When vocals are a part of the composition, which was not unusual, the distinctions between the two eras is more pronounced.  Whereas Renaissance era music placed little emphasis on tonality, Baroque era music used much more forceful and demonstrative vocals.  In addition, the lyrics in Baroque era music were much more precise in meaning than those in Renaissance era music, where lyrics seemed to serve little purpose with regard to any underlying meaning or message.

As mentioned earlier, the Renaissance period had fewer instruments from which to choose when composing or performing, often relying on the omniscient lute.  As time evolved, and newer instruments were designed and introduced into orchestrations, Baroque music became characterized by the increased use of organs, harps, harpischords, and early variations of violins and bass.  Many of these instruments were sparsely available if at all during the earlier period.  

Baroque music reflected the increased possibilities of orchestral arrangements and compositions.  Whereas Renaissance era music tended to remain on a single tempo for the duration of the piece, later Baroque era music introduced much more creativity into the compositions, with tempo changes being a common feature.  Baroque era composers, for example, Bach, Vivaldi, and Handel, were more expressive in their music than their predecessors.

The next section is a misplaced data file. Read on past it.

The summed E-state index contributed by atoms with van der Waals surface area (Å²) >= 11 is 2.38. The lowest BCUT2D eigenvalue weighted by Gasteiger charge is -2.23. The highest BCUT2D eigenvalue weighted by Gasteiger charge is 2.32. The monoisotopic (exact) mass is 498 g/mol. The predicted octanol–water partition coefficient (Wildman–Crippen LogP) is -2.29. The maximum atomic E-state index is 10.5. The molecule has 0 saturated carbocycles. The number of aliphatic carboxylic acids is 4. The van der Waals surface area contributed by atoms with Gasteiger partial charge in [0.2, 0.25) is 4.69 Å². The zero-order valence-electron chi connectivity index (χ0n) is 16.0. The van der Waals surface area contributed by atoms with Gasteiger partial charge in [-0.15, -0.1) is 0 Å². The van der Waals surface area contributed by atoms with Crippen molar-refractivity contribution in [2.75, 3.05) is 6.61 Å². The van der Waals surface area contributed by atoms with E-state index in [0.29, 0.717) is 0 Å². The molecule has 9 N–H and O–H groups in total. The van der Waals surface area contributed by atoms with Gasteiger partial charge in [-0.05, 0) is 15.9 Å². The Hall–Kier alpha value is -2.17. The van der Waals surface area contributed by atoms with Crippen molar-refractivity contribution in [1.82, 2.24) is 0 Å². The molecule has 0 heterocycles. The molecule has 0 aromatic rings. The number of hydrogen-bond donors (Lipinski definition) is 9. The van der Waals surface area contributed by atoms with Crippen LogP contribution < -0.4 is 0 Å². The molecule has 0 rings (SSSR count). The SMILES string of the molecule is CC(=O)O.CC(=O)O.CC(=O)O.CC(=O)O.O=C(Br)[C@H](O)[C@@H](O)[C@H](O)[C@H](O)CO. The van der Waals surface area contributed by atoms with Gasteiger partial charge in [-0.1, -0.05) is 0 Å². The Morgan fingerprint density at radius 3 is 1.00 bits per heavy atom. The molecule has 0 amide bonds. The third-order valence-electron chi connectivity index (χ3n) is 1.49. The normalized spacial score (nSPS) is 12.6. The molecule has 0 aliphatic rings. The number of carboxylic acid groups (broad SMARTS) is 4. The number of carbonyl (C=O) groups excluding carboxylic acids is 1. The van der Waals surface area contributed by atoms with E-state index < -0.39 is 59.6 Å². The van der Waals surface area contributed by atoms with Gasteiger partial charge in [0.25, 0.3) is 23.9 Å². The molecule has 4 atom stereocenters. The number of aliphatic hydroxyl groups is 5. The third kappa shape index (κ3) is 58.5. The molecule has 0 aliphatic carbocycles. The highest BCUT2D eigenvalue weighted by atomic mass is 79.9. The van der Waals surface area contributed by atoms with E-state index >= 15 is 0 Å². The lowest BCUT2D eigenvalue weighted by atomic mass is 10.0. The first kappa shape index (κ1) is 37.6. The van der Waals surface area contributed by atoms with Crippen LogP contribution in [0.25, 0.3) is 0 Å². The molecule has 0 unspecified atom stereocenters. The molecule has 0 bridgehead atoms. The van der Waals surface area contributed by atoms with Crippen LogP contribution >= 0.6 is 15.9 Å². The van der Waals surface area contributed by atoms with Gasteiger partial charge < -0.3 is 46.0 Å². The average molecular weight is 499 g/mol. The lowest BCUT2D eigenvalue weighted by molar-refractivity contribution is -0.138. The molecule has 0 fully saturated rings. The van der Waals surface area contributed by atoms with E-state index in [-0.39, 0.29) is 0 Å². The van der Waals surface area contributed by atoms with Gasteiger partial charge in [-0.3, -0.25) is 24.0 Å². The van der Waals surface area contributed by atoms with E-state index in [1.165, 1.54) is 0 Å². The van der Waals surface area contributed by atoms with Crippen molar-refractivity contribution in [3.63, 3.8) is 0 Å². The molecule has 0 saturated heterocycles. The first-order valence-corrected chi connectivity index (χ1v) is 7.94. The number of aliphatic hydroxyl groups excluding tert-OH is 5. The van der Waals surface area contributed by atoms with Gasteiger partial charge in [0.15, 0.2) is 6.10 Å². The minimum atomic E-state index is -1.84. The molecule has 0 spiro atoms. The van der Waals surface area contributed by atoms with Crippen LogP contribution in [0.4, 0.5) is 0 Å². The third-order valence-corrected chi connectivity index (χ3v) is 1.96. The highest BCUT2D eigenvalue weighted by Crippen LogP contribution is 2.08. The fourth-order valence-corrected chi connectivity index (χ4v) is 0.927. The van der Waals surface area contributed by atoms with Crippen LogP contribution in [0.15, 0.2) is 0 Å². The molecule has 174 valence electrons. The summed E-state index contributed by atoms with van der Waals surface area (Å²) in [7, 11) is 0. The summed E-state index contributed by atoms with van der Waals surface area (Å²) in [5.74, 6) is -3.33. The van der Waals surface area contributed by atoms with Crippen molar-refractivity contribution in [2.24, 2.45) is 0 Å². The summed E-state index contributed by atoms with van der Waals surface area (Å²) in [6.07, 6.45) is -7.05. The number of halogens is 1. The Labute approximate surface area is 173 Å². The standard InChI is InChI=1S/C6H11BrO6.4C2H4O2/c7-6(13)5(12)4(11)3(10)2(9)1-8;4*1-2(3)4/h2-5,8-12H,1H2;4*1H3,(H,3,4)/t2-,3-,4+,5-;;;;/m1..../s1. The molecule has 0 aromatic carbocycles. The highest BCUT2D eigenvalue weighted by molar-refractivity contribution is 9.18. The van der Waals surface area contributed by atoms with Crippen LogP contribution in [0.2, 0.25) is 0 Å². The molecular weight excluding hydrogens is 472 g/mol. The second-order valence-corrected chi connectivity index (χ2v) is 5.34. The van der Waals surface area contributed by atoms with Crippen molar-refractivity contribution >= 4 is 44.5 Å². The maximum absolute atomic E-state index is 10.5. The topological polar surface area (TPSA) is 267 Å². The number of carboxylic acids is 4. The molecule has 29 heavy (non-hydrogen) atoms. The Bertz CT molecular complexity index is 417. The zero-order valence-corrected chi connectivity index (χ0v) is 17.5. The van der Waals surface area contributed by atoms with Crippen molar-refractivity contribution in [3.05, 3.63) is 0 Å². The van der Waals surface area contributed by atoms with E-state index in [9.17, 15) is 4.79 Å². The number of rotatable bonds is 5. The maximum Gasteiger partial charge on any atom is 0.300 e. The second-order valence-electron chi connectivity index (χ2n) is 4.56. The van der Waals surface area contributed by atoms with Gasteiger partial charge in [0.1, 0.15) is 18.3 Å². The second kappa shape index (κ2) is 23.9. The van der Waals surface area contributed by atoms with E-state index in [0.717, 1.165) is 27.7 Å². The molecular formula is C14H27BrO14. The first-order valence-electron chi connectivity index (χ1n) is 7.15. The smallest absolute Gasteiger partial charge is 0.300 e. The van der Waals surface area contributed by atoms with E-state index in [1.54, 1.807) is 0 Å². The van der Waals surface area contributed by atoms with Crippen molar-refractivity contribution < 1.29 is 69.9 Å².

Baroque era music does not necessarily have more depth than the earlier Renaissance period music, but orchestrations were more complex given the expansion in the types of instruments available.  To the extent that it is more complex is a product of the times in which each era occurred.  The Renaissance period ushered in greater creativity, but was technologically more limited.  Given that relative lack of technological sophistication, that the music was as complex as it was speaks to the intelligence of the composers of the time.